We allow honey beekeeping in community gardens and qualifying residential and commercial properties. We provide guidelines to help residents keep safe and formalize honey beekeepers' responsibilities.
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While honey beekeeping in an urban setting can be a powerful way to connect to the natural environment and our food system, misinformation about the benefits and impacts of urban honey beekeeping is common.
If you are interested in becoming an urban honey beekeeper, review the myths and facts before deciding if this is the right activity for you.
If you are ready to start keeping honey bees in Vancouver, you need to follow three steps before setting up your apiary (bee yard):
Honey bee health and safety
Any concerns regarding the health of your honey bee colony such as pest and disease management should be reported to a Provincial Apiary Inspector, who can provide guidance on management and arrange for a hive inspection if necessary.
Swarming is the natural process by which one honey bee colony splits into two (a form of reproduction). It typically takes place in the spring, so if you see a swarm of insects later in the summer it is unlikely to be a honey bee swarm.
When honey bee swarming occurs, a large number of honey bees leave their hive in a close formation (the swarm), which typically stops at a branch or other perch while scout bees fly further afield to search for a new home.
Urban honey beekeepers do their best to manage hives to prevent swarming, but sometimes swarms still occur.
What to do if you come across a honey bee swarm
If you come across a honey bee swarm, you may be alarmed by the number of honey bees in your proximity.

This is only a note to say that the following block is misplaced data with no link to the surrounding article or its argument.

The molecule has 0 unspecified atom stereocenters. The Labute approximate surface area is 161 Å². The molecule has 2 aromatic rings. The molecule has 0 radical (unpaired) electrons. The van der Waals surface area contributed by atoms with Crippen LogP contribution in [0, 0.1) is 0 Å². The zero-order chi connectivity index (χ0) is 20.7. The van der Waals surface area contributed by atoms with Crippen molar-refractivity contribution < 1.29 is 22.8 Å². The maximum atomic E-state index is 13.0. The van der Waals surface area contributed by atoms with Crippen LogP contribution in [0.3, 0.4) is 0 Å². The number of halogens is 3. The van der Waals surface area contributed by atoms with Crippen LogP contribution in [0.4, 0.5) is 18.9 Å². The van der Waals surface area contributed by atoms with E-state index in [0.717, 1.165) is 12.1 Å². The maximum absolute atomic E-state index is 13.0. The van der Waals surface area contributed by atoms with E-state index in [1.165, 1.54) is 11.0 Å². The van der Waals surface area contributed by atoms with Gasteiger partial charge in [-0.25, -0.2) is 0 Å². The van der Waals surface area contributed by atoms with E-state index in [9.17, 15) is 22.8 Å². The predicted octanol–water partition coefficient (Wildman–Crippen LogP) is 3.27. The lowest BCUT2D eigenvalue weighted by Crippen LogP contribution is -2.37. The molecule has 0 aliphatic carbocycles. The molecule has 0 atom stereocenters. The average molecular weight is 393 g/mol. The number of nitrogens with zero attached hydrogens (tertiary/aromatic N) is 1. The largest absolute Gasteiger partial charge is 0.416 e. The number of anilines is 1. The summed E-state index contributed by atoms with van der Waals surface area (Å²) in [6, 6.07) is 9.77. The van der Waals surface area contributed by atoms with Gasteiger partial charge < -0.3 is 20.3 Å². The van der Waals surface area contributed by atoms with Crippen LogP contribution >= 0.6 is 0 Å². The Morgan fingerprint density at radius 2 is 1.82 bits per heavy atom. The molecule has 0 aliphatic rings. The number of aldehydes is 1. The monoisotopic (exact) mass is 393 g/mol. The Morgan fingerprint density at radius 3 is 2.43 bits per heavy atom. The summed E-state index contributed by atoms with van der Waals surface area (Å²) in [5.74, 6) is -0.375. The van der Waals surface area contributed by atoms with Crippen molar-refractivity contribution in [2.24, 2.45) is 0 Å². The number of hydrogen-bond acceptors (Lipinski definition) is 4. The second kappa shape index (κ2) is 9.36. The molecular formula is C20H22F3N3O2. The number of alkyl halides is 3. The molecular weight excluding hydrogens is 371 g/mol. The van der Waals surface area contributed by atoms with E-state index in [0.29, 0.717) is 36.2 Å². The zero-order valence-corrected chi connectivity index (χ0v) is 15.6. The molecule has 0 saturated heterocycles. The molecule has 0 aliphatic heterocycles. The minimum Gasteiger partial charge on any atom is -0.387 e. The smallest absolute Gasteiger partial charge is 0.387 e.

Remain calm and remember that in most circumstances, a swarm of honey bees is not dangerous.
Swarming honey bees are generally docile and not likely to sting as they have fed prior to swarming and are not defending their nest.
Reporting a honey bee swarm
You may wish to report a honey bee swarm to the Richmond Beekeepers Association External website, opens in new tab at firstname.lastname@example.org.They will contact a honey beekeeper who may be available to safely remove the swarm.
Before doing so, do your best to confirm that the swarm is a honey bee swarm: a moving cloud of honey bees that stops to rest in a tree, on a building, or fence. Refer to the links in the resources section for tips on identifying bees, wasps, flies, and other flying insects.
The Richmond Beekeepers Association members only work with honey bees and will not address swarms of other insects such as wasps or bumblebees. For other types of insects you may wish to contact a pest control company.
When you contact the Richmond Beekeepers Association to report the honey bee swarm, include any details you have about the honey bee swarm, such as:
- Location, including height and any challenges with access
- Time of day
- How long the honey bee swarm has been at this location
- Identifying a honey bee, bumblebee, and wasp External link icon
- How to tell bees from wasps and flies External link icon
- Supporting bees and butterflies in your garden
- Pesticide-free lawns and gardens
- Vancouver’s Biodiversity Strategy
- Government of BC: Apiculture External website, opens in new tab
- Government of BC: Food for Bees Initiative External website, opens in new tab
- Bee City Canada External website, opens in new tab
- Miel Montreal - Code for Urban Apiculture External website, opens in new tab
- Hives for Humanity External website, opens in new tab
- Richmond Beekeepers Association External website, opens in new tab
- Pollinator Partnership External website, opens in new tab